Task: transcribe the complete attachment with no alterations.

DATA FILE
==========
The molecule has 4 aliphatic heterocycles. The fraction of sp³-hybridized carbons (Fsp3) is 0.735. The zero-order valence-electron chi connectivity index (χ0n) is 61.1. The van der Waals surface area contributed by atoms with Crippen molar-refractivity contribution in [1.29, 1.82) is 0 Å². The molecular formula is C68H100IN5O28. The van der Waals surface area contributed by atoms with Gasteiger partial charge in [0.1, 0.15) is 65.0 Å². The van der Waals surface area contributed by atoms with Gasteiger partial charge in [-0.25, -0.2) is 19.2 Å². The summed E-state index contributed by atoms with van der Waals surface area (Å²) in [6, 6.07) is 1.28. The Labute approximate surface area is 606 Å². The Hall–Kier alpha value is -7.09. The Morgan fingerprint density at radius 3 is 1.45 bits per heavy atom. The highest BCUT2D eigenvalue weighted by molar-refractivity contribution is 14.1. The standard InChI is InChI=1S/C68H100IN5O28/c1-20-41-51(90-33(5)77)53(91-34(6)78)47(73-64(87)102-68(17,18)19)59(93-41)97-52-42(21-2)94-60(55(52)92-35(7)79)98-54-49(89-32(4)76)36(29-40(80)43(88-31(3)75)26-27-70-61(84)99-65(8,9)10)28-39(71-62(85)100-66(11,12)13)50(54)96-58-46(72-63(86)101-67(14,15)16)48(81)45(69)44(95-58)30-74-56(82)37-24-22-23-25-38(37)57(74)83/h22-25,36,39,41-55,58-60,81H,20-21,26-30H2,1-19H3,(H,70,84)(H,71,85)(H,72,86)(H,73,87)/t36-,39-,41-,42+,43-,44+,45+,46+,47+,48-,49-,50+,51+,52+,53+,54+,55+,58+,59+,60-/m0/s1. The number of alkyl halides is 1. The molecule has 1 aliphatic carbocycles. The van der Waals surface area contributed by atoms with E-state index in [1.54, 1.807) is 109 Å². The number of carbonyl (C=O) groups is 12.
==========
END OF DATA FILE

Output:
The molecule has 4 aliphatic heterocycles. The fraction of sp³-hybridized carbons (Fsp3) is 0.735. The zero-order valence-electron chi connectivity index (χ0n) is 61.1. The van der Waals surface area contributed by atoms with Crippen molar-refractivity contribution in [1.29, 1.82) is 0 Å². The molecular formula is C68H100IN5O28. The van der Waals surface area contributed by atoms with Gasteiger partial charge in [0.1, 0.15) is 65.0 Å². The van der Waals surface area contributed by atoms with Gasteiger partial charge in [-0.25, -0.2) is 19.2 Å². The summed E-state index contributed by atoms with van der Waals surface area (Å²) in [6, 6.07) is 1.28. The Labute approximate surface area is 606 Å². The Hall–Kier alpha value is -7.09. The Morgan fingerprint density at radius 3 is 1.45 bits per heavy atom. The highest BCUT2D eigenvalue weighted by molar-refractivity contribution is 14.1. The standard InChI is InChI=1S/C68H100IN5O28/c1-20-41-51(90-33(5)77)53(91-34(6)78)47(73-64(87)102-68(17,18)19)59(93-41)97-52-42(21-2)94-60(55(52)92-35(7)79)98-54-49(89-32(4)76)36(29-40(80)43(88-31(3)75)26-27-70-61(84)99-65(8,9)10)28-39(71-62(85)100-66(11,12)13)50(54)96-58-46(72-63(86)101-67(14,15)16)48(81)45(69)44(95-58)30-74-56(82)37-24-22-23-25-38(37)57(74)83/h22-25,36,39,41-55,58-60,81H,20-21,26-30H2,1-19H3,(H,70,84)(H,71,85)(H,72,86)(H,73,87)/t36-,39-,41-,42+,43-,44+,45+,46+,47+,48-,49-,50+,51+,52+,53+,54+,55+,58+,59+,60-/m0/s1. The number of alkyl halides is 1. The molecule has 1 aliphatic carbocycles. The van der Waals surface area contributed by atoms with E-state index in [1.54, 1.807) is 109 Å². The number of carbonyl (C=O) groups is 12.